You might someday find yourself working within the overall vision of someone else – like an editor, an art director or, in this case, a director of photography – when shooting on assignment for publications as big as Sports Illustrated. Limited time with your subject and being asked for simple lighting against a simple background isn’t uncommon in this industry. So how would you go about getting the type of photographs your employer wants plus creating a dramatically lit and colored set for yourself?
When I got a chance to try the new Fuji XF56mm f1.2 I jumped at it, not just because it was substantially cheaper and lighter than the Canon 85mm f1.2 II I’d played with last year, but because this lens is a clear shot across the bow at Canon and Nikon, with a lens aimed at professional portrait shooters. This was a new line in the sand, but could this thing play with the big boys?
Last month, Lytro announced their second generation light field camera they call Illum. The Illum system is clearly geared at serious amateur and professional photographers interested in experimenting with variable focus photography. This new mini-documentary features photographers using the Illum system, the technology behind it, and their creative process.
Last month, the guys at PetaPixel reported the first successful recovery of stolen gear due to the service Lenstag. In related and more recent news, this past weekend a pawn shop in Boston, Massachusetts did a little detective work of their own to recover a stolen Nikon D3100.
Sony posted some pretty staggering losses last week, and Nikon is apparently not faring much better as the company stock value fell "4 percent to 1,567 yen, its lowest close since March 2011. The company announced net income of 46.8 billion yen for last fiscal year, missing its own forecast of 50 billion yen.*" When peering at the chart of stock value over the last year, it's not a great outlook.
Sony's high ISO full frame compact camera announced earlier this year finally has a price: $2,498. It's more than the a7r and a7 and probably more than some of you guessed. That said, the performance of the ISO is impressive and if they are able to solve the rolling shutter issues with a firmware update it stands to be a heck of a camera. In addition to pricing, we also have specifications for the new full-frame compact, and B&H is now accepting pre-orders.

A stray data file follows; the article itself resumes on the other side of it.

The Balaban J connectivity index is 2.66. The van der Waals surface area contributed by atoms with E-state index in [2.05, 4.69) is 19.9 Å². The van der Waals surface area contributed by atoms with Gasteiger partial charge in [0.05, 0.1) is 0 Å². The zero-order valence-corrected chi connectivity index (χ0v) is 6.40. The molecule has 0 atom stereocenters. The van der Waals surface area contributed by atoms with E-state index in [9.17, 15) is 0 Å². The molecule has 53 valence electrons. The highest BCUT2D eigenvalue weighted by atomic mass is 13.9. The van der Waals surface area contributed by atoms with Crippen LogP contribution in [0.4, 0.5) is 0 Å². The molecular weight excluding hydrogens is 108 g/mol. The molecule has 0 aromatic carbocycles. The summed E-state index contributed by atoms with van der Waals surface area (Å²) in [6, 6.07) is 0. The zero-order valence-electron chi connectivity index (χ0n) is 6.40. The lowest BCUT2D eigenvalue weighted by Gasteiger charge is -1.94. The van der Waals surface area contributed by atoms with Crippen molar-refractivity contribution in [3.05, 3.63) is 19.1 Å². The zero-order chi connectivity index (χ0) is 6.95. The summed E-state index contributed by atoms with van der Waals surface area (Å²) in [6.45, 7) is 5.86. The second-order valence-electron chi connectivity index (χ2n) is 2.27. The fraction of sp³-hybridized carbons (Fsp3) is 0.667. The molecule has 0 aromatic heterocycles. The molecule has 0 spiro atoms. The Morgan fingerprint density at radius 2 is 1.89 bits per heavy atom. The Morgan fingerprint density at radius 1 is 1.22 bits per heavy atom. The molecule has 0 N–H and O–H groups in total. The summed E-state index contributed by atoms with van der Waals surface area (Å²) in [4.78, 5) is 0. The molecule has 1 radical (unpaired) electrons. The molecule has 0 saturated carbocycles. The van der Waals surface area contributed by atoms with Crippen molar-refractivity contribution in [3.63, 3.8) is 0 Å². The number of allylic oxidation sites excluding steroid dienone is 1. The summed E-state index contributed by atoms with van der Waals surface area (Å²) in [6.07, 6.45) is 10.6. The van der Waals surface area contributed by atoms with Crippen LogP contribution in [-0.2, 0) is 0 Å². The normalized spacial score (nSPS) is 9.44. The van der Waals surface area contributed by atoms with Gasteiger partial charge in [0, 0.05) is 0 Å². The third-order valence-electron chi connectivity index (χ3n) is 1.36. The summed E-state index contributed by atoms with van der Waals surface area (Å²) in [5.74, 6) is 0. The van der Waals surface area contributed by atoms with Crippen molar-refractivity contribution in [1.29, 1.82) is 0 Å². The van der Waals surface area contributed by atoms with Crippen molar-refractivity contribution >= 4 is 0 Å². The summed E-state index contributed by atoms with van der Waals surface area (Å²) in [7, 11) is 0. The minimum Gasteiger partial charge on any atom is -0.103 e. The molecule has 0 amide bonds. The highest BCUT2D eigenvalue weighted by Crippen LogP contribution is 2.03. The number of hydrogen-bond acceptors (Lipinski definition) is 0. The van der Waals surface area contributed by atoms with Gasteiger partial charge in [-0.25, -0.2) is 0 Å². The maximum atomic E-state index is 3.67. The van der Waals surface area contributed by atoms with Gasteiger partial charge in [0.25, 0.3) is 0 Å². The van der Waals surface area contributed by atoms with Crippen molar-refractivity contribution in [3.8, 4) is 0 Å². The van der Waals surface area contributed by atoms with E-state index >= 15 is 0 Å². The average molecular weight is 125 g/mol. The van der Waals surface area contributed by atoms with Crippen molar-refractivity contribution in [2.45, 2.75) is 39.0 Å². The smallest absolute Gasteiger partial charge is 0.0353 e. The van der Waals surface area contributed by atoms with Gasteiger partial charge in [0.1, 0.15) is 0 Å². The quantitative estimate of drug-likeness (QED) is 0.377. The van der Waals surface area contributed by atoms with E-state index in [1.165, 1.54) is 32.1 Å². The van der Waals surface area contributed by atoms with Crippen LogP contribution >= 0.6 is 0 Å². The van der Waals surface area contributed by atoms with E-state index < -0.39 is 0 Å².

Just the other day, Canon announced the 16-35mm f/4L IS lens. The general announcement was left with confusion, anger, annoyance and felt an awful lot like when Canon announced the unnecessary 24-70mm f/4 IS back in 2012. Between these announcements and others much like it, as well as general quietness on announcing an updated 50mm lens, we have to ask...What’s the problem, Canon?
Nikon provided a new video highlighting the benefits of using its fluorine coating, first used on the just-announced updated 400mm f/2.8 lens. In addition to adding a certain clarity to the image because of its antireflective properties, the new 400mm f/2.8 benefits from the fluorine coating's ability to repel just about anything that might hit it. I want this on all of my lenses!
Sony, a company I think many of us really want to succeed in the imaging space, posted their fiscal year results that ended March 31, 2014. The company reported a $1.29 billion loss overall with the imaging division down 2% over last year, the third straight year of losses for the division.
Finally, the last Nikon product announcement for the day: Nikon has just rolled out the new Nikon 1 S2 mirrorless camera system, an update to the 2013 Nikon 1 S1. The new S2 features a 14.2 MP sensor (up around 4 MP from the S1), shoots full-HD 1020p video, and fires at 20 FPS. It comes in four colors, and will have a price of $446.95 (including the kit 11-27.5 f/3.5-5.6 kit lens).
If you plan on picking up the newly announced Nikon 400mm f/2.8E you'll definitely be interested in looking into the new TC-14E III, Nikon's latest 1.4x teleconverter. This baby will boost the focal length of your lens by 1.4x, only reducing the light by one stop. This will effectively turn your 70-200 f/2.8 into a 98-280 f/4.0, or that new 400 f/2.8 into a crazy 560mm f/4.0.